"The didgeridoo seems to fit with everything--heavy metal, dance music," he adds. "It's part of the drums and drone instruments that are basic to all cultures. There are some pieces that will put you into a trance, if you listen long enough."

The didgeridoo is a wind instrument, in fact that's all there is to it--a hollowed out tube of wood and wind--the musician's wind. Created by Australian Aborigines, the instrument is usually made from a Eucalyptus branch that has been naturally "termite-hollowed," found as is. The Aborigine musicians "knock loose stuff out of the branch and start playing."

Even manufactured didgeridoos are branches. It's the irregular inside of the tube that gives each didgeridoo its unique sound; the tone is dictated by the length of the instrument. They can be very long--and very heavy.

Graham built a rack that holds three didgeridoos so that he can play drums and the didgeridoos at the same time. Not long ago, having played with bands, he decided to go solo, and created his unusual "one-man" band. The instruments are his standard drum set--well, almost standard; he crafted them himself at Empire West in Graton, for which he works as a machinist; African drums and djembe, and the several didgeridoos.

Graham has only praise for Empire West. "They are really nice and accommodating," he says, "freeing me up to play at trade shows and school assemblies."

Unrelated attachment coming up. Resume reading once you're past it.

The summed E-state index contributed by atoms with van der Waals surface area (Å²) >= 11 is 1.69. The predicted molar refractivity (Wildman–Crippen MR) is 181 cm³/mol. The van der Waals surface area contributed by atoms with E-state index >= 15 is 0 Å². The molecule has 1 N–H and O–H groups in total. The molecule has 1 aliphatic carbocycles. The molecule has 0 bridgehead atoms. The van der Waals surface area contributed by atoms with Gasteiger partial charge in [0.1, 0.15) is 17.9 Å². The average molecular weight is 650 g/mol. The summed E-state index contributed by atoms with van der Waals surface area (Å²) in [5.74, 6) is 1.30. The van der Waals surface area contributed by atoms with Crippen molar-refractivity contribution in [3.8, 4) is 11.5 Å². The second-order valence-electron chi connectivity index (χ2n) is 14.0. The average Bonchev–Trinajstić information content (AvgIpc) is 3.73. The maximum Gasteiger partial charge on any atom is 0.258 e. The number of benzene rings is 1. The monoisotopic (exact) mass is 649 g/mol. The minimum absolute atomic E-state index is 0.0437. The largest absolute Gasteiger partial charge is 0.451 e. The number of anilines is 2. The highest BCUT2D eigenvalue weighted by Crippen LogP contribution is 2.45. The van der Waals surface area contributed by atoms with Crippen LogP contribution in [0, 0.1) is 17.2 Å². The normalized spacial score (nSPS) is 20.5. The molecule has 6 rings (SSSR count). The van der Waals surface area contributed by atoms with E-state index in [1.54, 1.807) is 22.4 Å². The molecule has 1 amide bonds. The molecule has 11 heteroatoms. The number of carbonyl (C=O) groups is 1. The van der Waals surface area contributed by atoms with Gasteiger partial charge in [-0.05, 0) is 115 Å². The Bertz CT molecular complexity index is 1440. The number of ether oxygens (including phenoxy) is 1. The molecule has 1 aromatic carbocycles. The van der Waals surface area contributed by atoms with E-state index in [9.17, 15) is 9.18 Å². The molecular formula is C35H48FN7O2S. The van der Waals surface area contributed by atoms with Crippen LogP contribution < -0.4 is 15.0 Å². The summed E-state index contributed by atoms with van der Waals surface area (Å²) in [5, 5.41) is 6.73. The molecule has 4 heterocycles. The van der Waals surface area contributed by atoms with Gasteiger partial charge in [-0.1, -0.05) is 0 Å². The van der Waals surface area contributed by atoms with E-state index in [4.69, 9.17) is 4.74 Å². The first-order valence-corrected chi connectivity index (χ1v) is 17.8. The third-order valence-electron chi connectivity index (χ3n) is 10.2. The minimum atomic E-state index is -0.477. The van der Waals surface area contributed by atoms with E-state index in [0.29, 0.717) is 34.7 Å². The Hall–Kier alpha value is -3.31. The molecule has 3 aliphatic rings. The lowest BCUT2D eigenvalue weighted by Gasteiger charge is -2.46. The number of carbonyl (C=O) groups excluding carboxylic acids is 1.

But his music is his dream and his vision. He sees a place for the didgeridoo sound in movie soundtracks, and backing up recording artists. He'd love his music to be his livelihood.

"And it's beginning," he says.

Graham is enthusiastically helping his own cause. He's performing at the Merlo Theatre of Luther Burbank Center this Friday as part of a "Peace, Love, & Music" showcase, and again on September 8 at A'Roma Roaster's Coffee House in Santa Rosa. You might have caught him making music in Sebastopol Plaza last summer.

On top of that, he's willing to train his competition through didgeridoo clinics teaching techniques such as circular breathing (where you keep playing even while you inhale), playing styles, "animal noises, and other sound effects." The clinics, to be held on September 20 at People's Music in Sebastopol and on September 27 at Jungle Vibes Nature Store in Petaluma, cost $25--with a copy of Graham's first CD, Primal Elements, thrown in.

The didgeridoo has been around for tens of thousands of years, and with the enthusiasm and creative imagination of musicians like Andy Graham, it looks good for at least a few more eons.